Playing career: 1986-1991, 1996-2003
Coaching carrer: 2003-2009 (ECHL), 2009-present (AHL)
Playing career: Glen Gulutzan was a left-handed center from The Pas, Manitoba and was the perfect example of a gritty and hard working forward that did whatever it took to be successful. He never made it higher than the IHL, playing seven seasons of pro hockey between the WCHL, the IHL, and the Finnish hockey leage Mestis. Gulutzan actually took four years off from competitive hockey after playing five years in the WHL. He wouldn't find on ice success until 1990 when he had 24 goals and 74 points in 72 games with the Brandon Wheat Kings.
He then played seven seasons of pro hockey between 1996 and 2003, primarily as a center for the Fresno Falcons of the WCHL. He was called up briefly to the IHL, yet did not have a point in four games. His best pro season came in 1999-2000 when he finished with 22 goals, 60 assists and 82 points in 70 games for the Falcons.
Coaching career: Immediately after his career as a player ended, Gulutzan would move on to coaching the Las Vegas Wranglers of the ECHL. He would find immediate success as a coach and after a brief stumble in 2004-05, he coached the first team in ECHL history to finish three straight seasons with more than 100 points. He eventually became the general manager of the Wranglers as well, and helped build a winning and successful hockey club in Las Vegas. He was named the leagues' best coach in 2008.
He was hired as the first coach of the newly minted Texas Stars, and helped lead an under-talented team all the way to the Calder Cup finals. In his second year as Stars coach, he has them in the postseason once more. He has never won a championship as a player or coach, yet has gotten his teams to the Finals twice.
Coaching style: Some say that Gulutzan is a "defensive" coach, one that preaches defense over offense with a patient style that closely resembles that of Dave Tippett. Others say that Gulutzan is merely very adept at adjusting his coaching strategy and style to the players at his disposal. When you consider the fact that the Texas Stars have not had a truly dynamic offensive player in either of his two seasons, then you aren't surprised he has coached a defensive system down in Austin.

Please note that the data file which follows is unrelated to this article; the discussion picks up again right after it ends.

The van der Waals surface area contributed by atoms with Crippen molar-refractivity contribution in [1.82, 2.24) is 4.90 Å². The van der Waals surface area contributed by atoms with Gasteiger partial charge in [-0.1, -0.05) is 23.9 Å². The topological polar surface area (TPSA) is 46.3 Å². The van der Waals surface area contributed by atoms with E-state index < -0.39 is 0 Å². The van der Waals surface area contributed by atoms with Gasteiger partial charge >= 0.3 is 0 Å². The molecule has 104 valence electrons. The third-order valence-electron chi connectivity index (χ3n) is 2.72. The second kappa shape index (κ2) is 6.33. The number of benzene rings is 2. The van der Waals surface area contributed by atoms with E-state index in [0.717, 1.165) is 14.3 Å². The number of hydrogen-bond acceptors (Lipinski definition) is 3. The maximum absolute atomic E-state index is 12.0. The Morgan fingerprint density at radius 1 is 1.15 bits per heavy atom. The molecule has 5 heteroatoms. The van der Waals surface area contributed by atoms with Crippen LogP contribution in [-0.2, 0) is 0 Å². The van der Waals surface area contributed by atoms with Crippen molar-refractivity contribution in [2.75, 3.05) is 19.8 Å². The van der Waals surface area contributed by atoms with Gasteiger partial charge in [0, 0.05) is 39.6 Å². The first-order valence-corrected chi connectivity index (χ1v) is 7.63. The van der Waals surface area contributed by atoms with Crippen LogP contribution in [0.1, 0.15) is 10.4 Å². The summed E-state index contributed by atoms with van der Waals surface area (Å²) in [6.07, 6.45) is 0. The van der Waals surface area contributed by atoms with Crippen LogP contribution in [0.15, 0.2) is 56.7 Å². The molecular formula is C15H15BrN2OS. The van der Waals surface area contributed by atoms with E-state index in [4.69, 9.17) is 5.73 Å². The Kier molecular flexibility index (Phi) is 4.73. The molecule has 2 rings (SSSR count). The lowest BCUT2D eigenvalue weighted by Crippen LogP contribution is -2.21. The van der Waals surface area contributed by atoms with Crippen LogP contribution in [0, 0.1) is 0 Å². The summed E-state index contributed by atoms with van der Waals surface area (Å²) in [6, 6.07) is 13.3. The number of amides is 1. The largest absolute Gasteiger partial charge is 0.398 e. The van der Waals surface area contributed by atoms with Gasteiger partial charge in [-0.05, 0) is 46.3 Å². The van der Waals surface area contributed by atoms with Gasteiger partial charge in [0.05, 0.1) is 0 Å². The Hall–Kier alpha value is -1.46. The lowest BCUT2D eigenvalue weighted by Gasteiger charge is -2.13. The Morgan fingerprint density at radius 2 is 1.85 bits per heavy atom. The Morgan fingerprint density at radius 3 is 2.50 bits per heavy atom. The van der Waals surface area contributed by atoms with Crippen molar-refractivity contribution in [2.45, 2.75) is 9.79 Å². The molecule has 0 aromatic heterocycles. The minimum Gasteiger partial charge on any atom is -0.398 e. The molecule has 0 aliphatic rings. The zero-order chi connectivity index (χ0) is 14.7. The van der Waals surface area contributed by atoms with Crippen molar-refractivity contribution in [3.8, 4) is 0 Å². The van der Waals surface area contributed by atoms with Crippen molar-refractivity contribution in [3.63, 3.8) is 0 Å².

How he fits: He's a young, proven coach who has not been "tainted" by the NHL coaching carousel. He was a very hot commodity coming out of the ECHL and many feel he was an absolute steal for the Texas Stars. He's been able to find success in non-traditional hockey markets and has done so with limited resources and rosters. He's adept at adjusting his team's style to fit the players at his disposal, and his fresh approach to hockey could definitely be something the Stars need. He has spent his entire coaching career in pro hockey and unlike coaches coming directly from the juniors, he has experience with coaching older and more seasoned hockey players.
Why he won't fit: He is still a very young coach and you wonder if perhaps more time in the AHL -- or time as an assistant in the NHL -- wouldn't be the next best step for him before taking over a team in the NHL. His age isn't necessarily a factor, but he would become one of the youngest coaches in the NHL. It's a logical thought that perhaps Joe Nieuwendyk might be looking for someone a bit more experienced, especially at the NHL level.